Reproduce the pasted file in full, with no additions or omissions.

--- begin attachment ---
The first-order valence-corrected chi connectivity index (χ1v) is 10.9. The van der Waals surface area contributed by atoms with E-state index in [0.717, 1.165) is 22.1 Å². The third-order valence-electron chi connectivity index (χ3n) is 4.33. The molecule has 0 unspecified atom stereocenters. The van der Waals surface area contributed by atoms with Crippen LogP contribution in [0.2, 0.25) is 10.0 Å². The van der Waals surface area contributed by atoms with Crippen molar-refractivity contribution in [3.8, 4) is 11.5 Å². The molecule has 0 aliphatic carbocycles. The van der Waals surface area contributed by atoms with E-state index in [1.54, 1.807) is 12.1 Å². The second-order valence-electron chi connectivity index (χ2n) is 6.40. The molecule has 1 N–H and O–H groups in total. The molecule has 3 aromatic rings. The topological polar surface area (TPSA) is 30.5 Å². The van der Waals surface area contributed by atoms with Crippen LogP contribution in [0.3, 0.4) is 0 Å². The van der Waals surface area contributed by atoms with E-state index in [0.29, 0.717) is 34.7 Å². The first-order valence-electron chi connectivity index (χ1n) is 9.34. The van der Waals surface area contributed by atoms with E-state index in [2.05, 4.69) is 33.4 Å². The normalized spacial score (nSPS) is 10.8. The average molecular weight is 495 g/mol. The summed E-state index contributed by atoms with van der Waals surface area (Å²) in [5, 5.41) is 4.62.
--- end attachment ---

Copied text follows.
The first-order valence-corrected chi connectivity index (χ1v) is 10.9. The van der Waals surface area contributed by atoms with E-state index in [0.717, 1.165) is 22.1 Å². The third-order valence-electron chi connectivity index (χ3n) is 4.33. The molecule has 0 unspecified atom stereocenters. The van der Waals surface area contributed by atoms with Crippen LogP contribution in [0.2, 0.25) is 10.0 Å². The van der Waals surface area contributed by atoms with Crippen molar-refractivity contribution in [3.8, 4) is 11.5 Å². The molecule has 0 aliphatic carbocycles. The van der Waals surface area contributed by atoms with E-state index in [1.54, 1.807) is 12.1 Å². The second-order valence-electron chi connectivity index (χ2n) is 6.40. The molecule has 1 N–H and O–H groups in total. The molecule has 3 aromatic rings. The topological polar surface area (TPSA) is 30.5 Å². The van der Waals surface area contributed by atoms with Crippen LogP contribution in [0.3, 0.4) is 0 Å². The van der Waals surface area contributed by atoms with E-state index in [0.29, 0.717) is 34.7 Å². The first-order valence-electron chi connectivity index (χ1n) is 9.34. The van der Waals surface area contributed by atoms with E-state index in [2.05, 4.69) is 33.4 Å². The normalized spacial score (nSPS) is 10.8. The average molecular weight is 495 g/mol. The summed E-state index contributed by atoms with van der Waals surface area (Å²) in [5, 5.41) is 4.62.